COS 32-9
The role of invasive species on disturbed lands: Autumn olive in the Appalachian coal fields

Tuesday, August 11, 2015: 10:50 AM
343, Baltimore Convention Center
Morgan E. Franke, Plant Pathology, Physiology, and Weed Science, Virginia Tech, Blacksburg, VA
Jacob N. Barney, Plant Pathology, Physiology, and Weed Science, Virginia Tech, Blacksburg, VA

The Appalachian region of the US is home to the most extensive temperate deciduous forest in the world, which provides many ecosystem services and economic benefits. However, it has undergone significant change due to surface mining, resulting in fragmentation and net loss of productive forests. Post-mining landscapes are reclaimed using the Forestry Reclamation Approach (FRA), which seeks to achieve high hardwood tree canopy cover following the establishment of a “tree-compatible ground cover” seed mixture. However, this approach suffers from inadequate ground cover, making reclaimed sites susceptible to invasion by exotic species. Autumn olive (Elaeagnus umbellata), a nitrogen-fixing shrub, is one of the most common invasive species in this region, and is commonly viewed as a major deterrent of reclamation success. At an active surface mine, we are characterizing the following: 1) the effect of substrate and reclamation vegetation on autumn olive establishment and performance 2) the effect of autumn olive on plant available nitrogen, and 3) whether a single-year mechanical removal of autumn olive is sufficient to both control autumn olive and to establish productive hardwoods.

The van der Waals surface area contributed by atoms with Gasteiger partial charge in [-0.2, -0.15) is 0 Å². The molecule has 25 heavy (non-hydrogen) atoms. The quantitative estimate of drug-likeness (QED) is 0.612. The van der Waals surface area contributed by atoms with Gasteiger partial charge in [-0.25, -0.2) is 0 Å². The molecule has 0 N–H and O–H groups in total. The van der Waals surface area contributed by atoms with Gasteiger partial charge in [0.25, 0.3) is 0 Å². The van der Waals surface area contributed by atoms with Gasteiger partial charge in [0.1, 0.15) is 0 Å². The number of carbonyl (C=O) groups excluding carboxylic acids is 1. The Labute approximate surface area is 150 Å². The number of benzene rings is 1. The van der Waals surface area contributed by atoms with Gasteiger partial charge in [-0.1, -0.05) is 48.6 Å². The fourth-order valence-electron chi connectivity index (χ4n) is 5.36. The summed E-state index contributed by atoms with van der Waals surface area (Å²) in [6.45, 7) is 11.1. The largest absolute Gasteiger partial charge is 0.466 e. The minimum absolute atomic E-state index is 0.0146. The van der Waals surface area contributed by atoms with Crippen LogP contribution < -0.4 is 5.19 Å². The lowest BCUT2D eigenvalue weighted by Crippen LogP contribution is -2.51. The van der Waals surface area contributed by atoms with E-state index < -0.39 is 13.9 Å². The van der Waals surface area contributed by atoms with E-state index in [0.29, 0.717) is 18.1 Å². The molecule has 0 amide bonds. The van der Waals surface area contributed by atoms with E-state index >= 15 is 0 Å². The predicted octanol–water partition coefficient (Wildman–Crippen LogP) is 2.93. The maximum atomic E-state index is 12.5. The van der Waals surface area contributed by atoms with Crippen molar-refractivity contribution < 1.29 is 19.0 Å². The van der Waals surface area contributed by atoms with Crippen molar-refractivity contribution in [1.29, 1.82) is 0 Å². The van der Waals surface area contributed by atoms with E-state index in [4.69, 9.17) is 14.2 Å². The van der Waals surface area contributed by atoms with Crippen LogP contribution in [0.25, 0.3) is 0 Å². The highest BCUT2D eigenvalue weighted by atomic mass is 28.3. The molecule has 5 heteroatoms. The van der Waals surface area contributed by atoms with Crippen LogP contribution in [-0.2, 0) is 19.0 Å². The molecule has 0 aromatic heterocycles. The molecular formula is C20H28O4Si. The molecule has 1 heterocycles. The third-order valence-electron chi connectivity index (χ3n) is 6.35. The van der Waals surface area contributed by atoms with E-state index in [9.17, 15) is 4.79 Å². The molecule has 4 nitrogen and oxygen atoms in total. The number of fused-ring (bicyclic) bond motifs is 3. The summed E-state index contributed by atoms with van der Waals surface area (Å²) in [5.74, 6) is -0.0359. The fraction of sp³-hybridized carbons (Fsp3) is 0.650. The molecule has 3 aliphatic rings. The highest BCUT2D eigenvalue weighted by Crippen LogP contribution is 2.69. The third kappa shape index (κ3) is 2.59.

In 2014, we sowed 6,800 autumn olive seeds into >160 plots with varied plant functional composition: bare ground, forbs only, grasses only, and standing community. To determine the effects of autumn olive on soil nitrogen, we collected samples near the trunk, under the drip line, and 10 m away for 10 established shrubs across a range of reclamation sites. We did not find any significant differences in the percent total nitrogen between areas directly underneath autumn olive versus neighboring areas with autumn olive. This suggests that despite the biological nitrogen fixation from autumn olive, it does not appear to be changing soil nitrogen pools. To further test the effects of autumn olive on hardwood establishment, we have managed autumn olive using mechanical and combination mechanical/chemical control. Three native tree species were planted in winter 2015, and will be followed for two years. Overall, autumn olive is viewed as reducing reclamation success, but the interaction with reclamation species remains unclear.